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Prayer of the Guest Chaplain of the U.S. House of Representatives: Rabbi Harry H. Epstein on 16 March 1978

https://opensiddur.org/?p=54820 Prayer of the Guest Chaplain of the U.S. House of Representatives: Rabbi Harry H. Epstein on 16 March 1978 2024-03-16 21:07:10 The Opening Prayer given in the U.S. House of Representatives on 16 March 1978. Text the Open Siddur Project Harry H. Epstein Harry H. Epstein the Congressional Record of the United States of America https://opensiddur.org/copyright-policy/ Harry H. Epstein https://creativecommons.org/publicdomain/zero/1.0/ Opening Prayers for Legislative Bodies United States of America English vernacular prayer U.S. House of Representatives Prayers of Guest Chaplains 95th Congress 20th century C.E. תחינות teḥinot 58th century A.M.
Guest Chaplain: Rabbi Harry H. Epstein, Ahavath Achim Synagogue, Atlanta, Georgia
Sponsor: Rep. Elliot Levitas (D-GA)
Date of Prayer: 16 March 1978

Mr. LEVITAS. Mr. Speaker, for 50 years, Rabbi Harry H. Epstein has led the congregation of Ahavath Achim, in Atlanta, Ga. I have known and been guided by the spiritual wisdom of Rabbi Epstein all of my life, and I am happy he could be here today so that all of you might hear him.

The rabbinical tradition is generations deep in Rabbi Epstein’s family. His grandfather, uncle, and father were rabbis. Rabbi Epstein was trained in the Slobodka Yeshiva, a seat of great rabbinical knowledge and headed by his uncle, himself a famous Talmudic scholar. He was also one of the first students at the Hebron Yeshiva in Palestine in 1924. He has distinguished himself as a rabbinic scholar as well as the leader of a congregation grateful for his devotion for all this time. He also holds a master’s degree from Emory University in Atlanta and a Ph.D. degree from the University of Illinois.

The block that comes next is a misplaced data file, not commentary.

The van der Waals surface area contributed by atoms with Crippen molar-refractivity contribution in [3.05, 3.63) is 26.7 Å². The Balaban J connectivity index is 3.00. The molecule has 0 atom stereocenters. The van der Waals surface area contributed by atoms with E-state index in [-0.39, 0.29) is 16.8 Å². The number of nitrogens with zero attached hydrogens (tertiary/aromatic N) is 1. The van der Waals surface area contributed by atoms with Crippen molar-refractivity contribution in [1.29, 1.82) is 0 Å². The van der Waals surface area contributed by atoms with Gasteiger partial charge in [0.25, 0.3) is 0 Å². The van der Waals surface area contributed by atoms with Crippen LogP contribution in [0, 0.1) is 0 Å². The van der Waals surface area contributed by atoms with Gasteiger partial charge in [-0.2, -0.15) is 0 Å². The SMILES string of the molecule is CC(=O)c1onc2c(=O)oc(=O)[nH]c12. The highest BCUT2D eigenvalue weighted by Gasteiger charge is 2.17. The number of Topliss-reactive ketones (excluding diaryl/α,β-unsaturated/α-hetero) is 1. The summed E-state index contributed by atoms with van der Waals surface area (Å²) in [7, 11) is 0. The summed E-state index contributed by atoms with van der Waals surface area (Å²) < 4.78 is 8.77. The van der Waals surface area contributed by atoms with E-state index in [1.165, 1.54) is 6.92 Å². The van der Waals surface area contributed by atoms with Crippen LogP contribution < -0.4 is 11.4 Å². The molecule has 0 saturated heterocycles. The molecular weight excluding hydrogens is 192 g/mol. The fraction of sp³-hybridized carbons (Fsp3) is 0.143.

His wonderful wife, Reva, is also descended from a family of rabbonim. Together they have provided Atlantans, Jewish and Christian, with a shining example of leadership, strength, and dedication.

In addition to being our spiritual leader all these years, Rabbi Epstein and his wife have been close personal friends to my parents. We looked upon them as members of our family. My father was on the selection committee that chose him as our rabbi, and met him at the old Atlanta Terminal Station when he first arrived. The synagogue has dedicated this entire year to a celebration of his jubilee year, and it is our honor to have had Rabbi Epstein lead us in prayer today, as he has led me and the others of the Ahavath Achim congregation for so many years.


Contribute a translationSource (English)
Eternal God,
reverently we ask your guidance
for the Members of this House.
May the words here spoken
broaden vision
and narrow division.
May the power of principle,
rather than the principle of power,
be the measure of its deliberations.
We pray not for
ease in resolving the responsibilities
of directing the affairs of our Nation,
for we are aware that we live in days
large with challenge and perplexity.
But we do pray for
understanding adequate to the times’ demands,
for integrity sufficient for the tasks,
for vigilance to recognize all evil
plus steadfastness sufficient to overcome it,
and for compassion that embraces all people
in the circle of its concerns.
May we remember
that “the effect of righteousness
(is) quietness and confidence forever.” (Isaiah 32:17)

This prayer of the guest chaplain was offered in the second month of the second session of the 95th US Congress in the House of Representatives, and published in the Congressional Record, vol. 124, part 6 (1978), page 7293.


Congressional Record, vol. 124, part 6 (16 March 1978), p. 7293




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